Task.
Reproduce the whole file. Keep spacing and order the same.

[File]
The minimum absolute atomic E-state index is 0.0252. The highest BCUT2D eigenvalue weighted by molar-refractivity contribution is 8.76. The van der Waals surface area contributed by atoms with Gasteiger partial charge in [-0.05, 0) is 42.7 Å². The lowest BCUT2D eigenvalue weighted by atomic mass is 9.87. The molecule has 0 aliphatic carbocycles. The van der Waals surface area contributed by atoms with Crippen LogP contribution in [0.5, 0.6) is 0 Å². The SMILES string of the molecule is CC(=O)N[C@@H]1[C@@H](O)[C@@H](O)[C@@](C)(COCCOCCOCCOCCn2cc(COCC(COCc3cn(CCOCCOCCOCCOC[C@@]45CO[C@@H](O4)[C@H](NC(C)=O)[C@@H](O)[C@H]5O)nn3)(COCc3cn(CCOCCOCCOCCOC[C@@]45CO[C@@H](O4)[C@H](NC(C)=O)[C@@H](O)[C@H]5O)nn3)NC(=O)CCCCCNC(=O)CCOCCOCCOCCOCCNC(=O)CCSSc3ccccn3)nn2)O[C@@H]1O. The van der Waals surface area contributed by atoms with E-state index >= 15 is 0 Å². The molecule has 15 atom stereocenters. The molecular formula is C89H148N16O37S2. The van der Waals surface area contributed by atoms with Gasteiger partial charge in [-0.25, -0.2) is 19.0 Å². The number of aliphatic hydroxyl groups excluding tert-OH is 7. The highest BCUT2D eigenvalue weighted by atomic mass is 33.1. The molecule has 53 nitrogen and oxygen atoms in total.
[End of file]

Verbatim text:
The minimum absolute atomic E-state index is 0.0252. The highest BCUT2D eigenvalue weighted by molar-refractivity contribution is 8.76. The van der Waals surface area contributed by atoms with Gasteiger partial charge in [-0.05, 0) is 42.7 Å². The lowest BCUT2D eigenvalue weighted by atomic mass is 9.87. The molecule has 0 aliphatic carbocycles. The van der Waals surface area contributed by atoms with Crippen LogP contribution in [0.5, 0.6) is 0 Å². The SMILES string of the molecule is CC(=O)N[C@@H]1[C@@H](O)[C@@H](O)[C@@](C)(COCCOCCOCCOCCn2cc(COCC(COCc3cn(CCOCCOCCOCCOC[C@@]45CO[C@@H](O4)[C@H](NC(C)=O)[C@@H](O)[C@H]5O)nn3)(COCc3cn(CCOCCOCCOCCOC[C@@]45CO[C@@H](O4)[C@H](NC(C)=O)[C@@H](O)[C@H]5O)nn3)NC(=O)CCCCCNC(=O)CCOCCOCCOCCOCCNC(=O)CCSSc3ccccn3)nn2)O[C@@H]1O. The van der Waals surface area contributed by atoms with E-state index >= 15 is 0 Å². The molecule has 15 atom stereocenters. The molecular formula is C89H148N16O37S2. The van der Waals surface area contributed by atoms with Gasteiger partial charge in [-0.25, -0.2) is 19.0 Å². The number of aliphatic hydroxyl groups excluding tert-OH is 7. The highest BCUT2D eigenvalue weighted by atomic mass is 33.1. The molecule has 53 nitrogen and oxygen atoms in total.